Tim Nelson / Minnesota Public Radio, Published July 31 2013
Vikings review new NFL security measures with fansMANKATO, Minn. – In light of a new security policy by the NFL on bags, coolers and other carry-in items from stadiums, the Minnesota Vikings are offering a little training for their fans.
At the Vikings pre-season camp in Mankato, Minn., on Wednesday, team officials showed off what will and what won’t be allowed into the stadium when the new policy takes effect next month.
In the wake of the Boston Marathon bombing, the NFL is enacting stringent new security measures. Fans can’t carry in anything bigger than 1 foot by 1 foot by six inches. Bags must be transparent, so security personnel can see everything fans are bringing in.
“The Boston Marathon incident was taken into consideration, but this started with the NFL’s stadium security committee,” team spokesman Jeff Anderson said. “This is ultimately about fan safety, as well as expediting entry into the stadium.”
Kim Klawiter, head of security for the Vikings, held up a foot-long square, clear vinyl bag, the maximum size the league will allow through the gate when the team opens the preseason against the Houston Texans on Aug. 9 in Minneapolis. But he said fans don’t have go out and hunt for a clear plastic tote bag.
“Just a regular Ziploc storage bag that most people have for storing sandwiches, food in their refrigerator, is plenty good,” Klawiter said.
Among the new rules getting the most attention: Fans cannot bring purses into the stadium under any circumstances. The rules ban purses with handles or straps, but Klawiter said women would be allowed to bring in a clutch no bigger than their hand.
Cinch bags, laptop cases, fanny packs, camera bags and luggage also are prohibited under the new policy. Diaper bags also are banned. Parents of small children will have to pack diapers, wipes and bottles in the same clear bag everybody else uses.
To prepare fans, the Vikings are sending out sample bags to ticket holders. Security personnel will also have large, gallon-sized plastic bags, at least initially, at the stadium gates to help fans comply with the new regulations.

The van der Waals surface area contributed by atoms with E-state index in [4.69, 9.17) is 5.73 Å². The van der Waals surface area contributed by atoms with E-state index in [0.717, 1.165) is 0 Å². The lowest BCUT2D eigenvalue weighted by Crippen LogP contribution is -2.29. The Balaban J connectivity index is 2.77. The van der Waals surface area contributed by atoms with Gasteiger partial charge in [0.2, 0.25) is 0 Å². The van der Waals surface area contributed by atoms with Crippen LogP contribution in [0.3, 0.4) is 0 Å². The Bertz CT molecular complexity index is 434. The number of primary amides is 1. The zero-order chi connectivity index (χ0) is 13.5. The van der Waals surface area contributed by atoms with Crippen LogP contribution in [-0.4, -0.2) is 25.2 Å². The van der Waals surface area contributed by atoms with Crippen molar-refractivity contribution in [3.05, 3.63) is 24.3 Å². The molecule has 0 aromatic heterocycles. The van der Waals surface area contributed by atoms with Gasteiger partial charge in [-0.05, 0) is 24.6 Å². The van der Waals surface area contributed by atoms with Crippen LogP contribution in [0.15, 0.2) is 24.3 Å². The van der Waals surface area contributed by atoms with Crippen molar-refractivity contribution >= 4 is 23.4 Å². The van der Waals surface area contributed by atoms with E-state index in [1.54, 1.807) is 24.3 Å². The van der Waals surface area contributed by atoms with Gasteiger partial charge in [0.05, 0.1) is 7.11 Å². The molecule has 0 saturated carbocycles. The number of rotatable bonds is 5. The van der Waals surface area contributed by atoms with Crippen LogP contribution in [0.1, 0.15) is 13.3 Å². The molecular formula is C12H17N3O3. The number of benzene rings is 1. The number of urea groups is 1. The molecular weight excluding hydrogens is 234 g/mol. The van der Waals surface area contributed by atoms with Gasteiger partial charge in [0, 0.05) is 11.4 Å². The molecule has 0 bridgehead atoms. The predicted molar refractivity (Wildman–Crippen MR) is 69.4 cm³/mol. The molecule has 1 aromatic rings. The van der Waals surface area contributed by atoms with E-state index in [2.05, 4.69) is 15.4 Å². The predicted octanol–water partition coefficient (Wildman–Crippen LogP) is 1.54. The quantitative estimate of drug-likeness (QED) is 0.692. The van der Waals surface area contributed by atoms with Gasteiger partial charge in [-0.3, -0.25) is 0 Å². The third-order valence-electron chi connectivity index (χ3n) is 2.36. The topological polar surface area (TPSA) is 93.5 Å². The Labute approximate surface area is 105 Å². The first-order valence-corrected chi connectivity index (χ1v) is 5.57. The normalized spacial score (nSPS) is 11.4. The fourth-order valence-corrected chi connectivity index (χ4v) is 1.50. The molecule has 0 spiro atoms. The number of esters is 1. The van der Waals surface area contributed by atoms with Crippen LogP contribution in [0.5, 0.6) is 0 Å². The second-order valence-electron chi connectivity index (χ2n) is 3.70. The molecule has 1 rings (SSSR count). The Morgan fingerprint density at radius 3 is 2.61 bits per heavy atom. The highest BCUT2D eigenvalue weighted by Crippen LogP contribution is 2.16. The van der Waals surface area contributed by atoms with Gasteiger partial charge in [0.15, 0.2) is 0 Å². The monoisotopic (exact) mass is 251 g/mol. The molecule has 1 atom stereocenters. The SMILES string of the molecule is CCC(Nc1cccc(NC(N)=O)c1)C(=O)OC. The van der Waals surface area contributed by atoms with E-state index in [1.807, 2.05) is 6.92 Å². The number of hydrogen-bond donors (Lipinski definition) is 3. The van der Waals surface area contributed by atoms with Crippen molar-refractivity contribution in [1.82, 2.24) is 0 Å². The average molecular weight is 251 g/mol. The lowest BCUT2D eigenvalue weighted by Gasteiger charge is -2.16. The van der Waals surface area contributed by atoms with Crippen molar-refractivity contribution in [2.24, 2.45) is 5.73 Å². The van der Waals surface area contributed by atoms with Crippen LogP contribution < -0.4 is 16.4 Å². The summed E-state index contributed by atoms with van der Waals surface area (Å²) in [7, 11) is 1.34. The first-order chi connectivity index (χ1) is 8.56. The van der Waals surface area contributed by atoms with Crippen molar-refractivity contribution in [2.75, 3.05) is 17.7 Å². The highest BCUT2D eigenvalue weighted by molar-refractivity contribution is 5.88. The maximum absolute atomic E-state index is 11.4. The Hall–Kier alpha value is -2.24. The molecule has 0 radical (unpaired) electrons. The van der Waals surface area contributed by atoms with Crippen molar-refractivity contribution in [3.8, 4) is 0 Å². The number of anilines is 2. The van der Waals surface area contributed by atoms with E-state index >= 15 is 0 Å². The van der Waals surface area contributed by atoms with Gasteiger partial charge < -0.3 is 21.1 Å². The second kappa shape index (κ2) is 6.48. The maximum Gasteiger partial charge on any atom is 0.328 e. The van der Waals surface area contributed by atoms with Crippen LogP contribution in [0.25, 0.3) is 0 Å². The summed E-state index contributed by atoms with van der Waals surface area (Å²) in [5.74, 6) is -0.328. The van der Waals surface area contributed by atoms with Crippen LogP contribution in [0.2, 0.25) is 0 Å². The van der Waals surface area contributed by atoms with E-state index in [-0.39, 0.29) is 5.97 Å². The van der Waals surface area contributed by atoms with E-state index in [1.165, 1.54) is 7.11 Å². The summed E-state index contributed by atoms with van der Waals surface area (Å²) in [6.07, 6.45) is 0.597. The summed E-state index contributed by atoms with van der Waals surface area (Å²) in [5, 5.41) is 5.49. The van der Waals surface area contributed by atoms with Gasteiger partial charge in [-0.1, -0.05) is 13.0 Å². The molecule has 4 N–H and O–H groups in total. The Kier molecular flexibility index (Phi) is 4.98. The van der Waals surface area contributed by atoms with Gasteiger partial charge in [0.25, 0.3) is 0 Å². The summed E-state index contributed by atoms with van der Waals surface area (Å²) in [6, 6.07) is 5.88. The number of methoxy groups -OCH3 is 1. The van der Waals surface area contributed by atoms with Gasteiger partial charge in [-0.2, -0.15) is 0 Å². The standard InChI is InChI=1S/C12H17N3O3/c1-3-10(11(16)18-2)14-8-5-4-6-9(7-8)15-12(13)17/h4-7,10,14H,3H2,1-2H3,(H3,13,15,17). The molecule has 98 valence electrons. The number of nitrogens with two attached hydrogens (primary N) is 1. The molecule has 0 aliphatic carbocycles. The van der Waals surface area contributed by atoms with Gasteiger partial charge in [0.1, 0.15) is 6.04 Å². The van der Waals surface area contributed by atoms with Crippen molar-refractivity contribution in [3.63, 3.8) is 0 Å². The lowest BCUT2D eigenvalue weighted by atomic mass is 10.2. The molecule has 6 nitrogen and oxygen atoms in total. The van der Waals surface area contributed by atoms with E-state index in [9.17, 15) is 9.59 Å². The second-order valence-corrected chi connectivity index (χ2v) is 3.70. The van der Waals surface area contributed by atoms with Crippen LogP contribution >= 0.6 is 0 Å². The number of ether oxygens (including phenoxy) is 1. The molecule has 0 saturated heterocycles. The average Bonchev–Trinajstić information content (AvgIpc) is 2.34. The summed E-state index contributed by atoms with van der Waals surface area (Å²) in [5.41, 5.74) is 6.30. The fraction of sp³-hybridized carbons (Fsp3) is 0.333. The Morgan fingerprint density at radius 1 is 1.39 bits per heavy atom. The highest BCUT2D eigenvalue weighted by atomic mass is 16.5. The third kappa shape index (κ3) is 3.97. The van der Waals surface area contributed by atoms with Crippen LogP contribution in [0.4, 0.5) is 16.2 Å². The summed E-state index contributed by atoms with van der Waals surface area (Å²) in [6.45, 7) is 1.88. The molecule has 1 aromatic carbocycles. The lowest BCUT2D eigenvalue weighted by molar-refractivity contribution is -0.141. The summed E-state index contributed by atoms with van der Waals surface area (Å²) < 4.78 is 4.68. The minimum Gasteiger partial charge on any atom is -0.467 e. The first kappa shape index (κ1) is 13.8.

There will be medical exceptions.
“If anybody has any need for any medical equipment, that will be allowed in the stadium,” Klawiter said.
The exception will include breast pumps.
Pro sports teams like the Minnesota Twins already inspect bags coming into games, and the Vikings and Timberwolves both use metal detectors at their gates. But the new policy, in place at every NFL stadium this year, is the most stringent yet.
Security experts say it may be the shape of things to come for large public gatherings. John Kirkwood, chief deputy at the Ramsey County Sheriff’s office, said the hassles and inconvenience that make fans grumble improve security.
“One of the keys with security is not only just detection, but deterrence,” said Kirkwood, who in 2008 was the Secret Service agent in charge of security at the Republican National Convention in the Twin Cities. “If you have a significant security footprint in anything that you’re doing, and somebody sees that, they’re certainly not going to try to challenge that as much as they would a less secure environment.”
The team is sending transparent tote bags to season-ticket holders and will have a bag check outside the stadium. But Vikings officials say those are only temporary measures and fans will simply have to learn to travel light when they head to the football game.
Vikings and security officials will talk to fans as they approach the stadium, reminding them of the new policy and encouraging them to return banned items to their cars if possible.